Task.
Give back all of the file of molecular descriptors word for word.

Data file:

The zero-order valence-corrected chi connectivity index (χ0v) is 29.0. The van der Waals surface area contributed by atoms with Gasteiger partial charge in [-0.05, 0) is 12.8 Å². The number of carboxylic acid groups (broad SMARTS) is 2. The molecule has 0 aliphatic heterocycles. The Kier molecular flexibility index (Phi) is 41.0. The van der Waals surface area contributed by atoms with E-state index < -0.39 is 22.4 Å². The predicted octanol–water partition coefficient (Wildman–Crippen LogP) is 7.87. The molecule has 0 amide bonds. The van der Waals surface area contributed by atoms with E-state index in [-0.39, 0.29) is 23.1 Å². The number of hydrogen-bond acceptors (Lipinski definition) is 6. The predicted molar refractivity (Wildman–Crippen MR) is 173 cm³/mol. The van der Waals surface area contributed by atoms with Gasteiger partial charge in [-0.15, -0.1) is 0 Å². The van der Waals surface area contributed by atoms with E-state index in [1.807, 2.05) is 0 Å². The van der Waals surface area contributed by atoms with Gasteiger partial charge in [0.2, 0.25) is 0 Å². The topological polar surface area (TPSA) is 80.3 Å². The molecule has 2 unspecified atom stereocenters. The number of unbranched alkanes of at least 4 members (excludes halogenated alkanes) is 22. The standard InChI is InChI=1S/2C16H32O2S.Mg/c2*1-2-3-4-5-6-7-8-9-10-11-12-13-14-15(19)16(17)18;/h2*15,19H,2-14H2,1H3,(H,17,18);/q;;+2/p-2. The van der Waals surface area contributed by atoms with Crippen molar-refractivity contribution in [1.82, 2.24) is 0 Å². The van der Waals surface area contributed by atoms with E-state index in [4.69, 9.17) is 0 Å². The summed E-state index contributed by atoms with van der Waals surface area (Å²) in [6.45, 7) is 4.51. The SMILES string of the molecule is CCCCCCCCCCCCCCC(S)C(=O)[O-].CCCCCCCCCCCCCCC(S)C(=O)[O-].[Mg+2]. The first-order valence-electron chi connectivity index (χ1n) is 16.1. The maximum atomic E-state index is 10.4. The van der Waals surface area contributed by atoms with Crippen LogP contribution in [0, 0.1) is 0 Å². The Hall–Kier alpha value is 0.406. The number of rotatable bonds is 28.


The zero-order valence-corrected chi connectivity index (χ0v) is 29.0. The van der Waals surface area contributed by atoms with Gasteiger partial charge in [-0.05, 0) is 12.8 Å². The number of carboxylic acid groups (broad SMARTS) is 2. The molecule has 0 aliphatic heterocycles. The Kier molecular flexibility index (Phi) is 41.0. The van der Waals surface area contributed by atoms with E-state index < -0.39 is 22.4 Å². The predicted octanol–water partition coefficient (Wildman–Crippen LogP) is 7.87. The molecule has 0 amide bonds. The van der Waals surface area contributed by atoms with E-state index in [-0.39, 0.29) is 23.1 Å². The number of hydrogen-bond acceptors (Lipinski definition) is 6. The predicted molar refractivity (Wildman–Crippen MR) is 173 cm³/mol. The van der Waals surface area contributed by atoms with Gasteiger partial charge in [-0.15, -0.1) is 0 Å². The van der Waals surface area contributed by atoms with E-state index in [1.807, 2.05) is 0 Å². The van der Waals surface area contributed by atoms with Gasteiger partial charge in [0.2, 0.25) is 0 Å². The topological polar surface area (TPSA) is 80.3 Å². The molecule has 2 unspecified atom stereocenters. The number of unbranched alkanes of at least 4 members (excludes halogenated alkanes) is 22. The standard InChI is InChI=1S/2C16H32O2S.Mg/c2*1-2-3-4-5-6-7-8-9-10-11-12-13-14-15(19)16(17)18;/h2*15,19H,2-14H2,1H3,(H,17,18);/q;;+2/p-2. The van der Waals surface area contributed by atoms with Crippen molar-refractivity contribution in [1.82, 2.24) is 0 Å². The van der Waals surface area contributed by atoms with E-state index in [4.69, 9.17) is 0 Å². The summed E-state index contributed by atoms with van der Waals surface area (Å²) in [6.45, 7) is 4.51. The SMILES string of the molecule is CCCCCCCCCCCCCCC(S)C(=O)[O-].CCCCCCCCCCCCCCC(S)C(=O)[O-].[Mg+2]. The first-order valence-electron chi connectivity index (χ1n) is 16.1. The maximum atomic E-state index is 10.4. The van der Waals surface area contributed by atoms with Crippen LogP contribution in [0, 0.1) is 0 Å². The Hall–Kier alpha value is 0.406. The number of rotatable bonds is 28.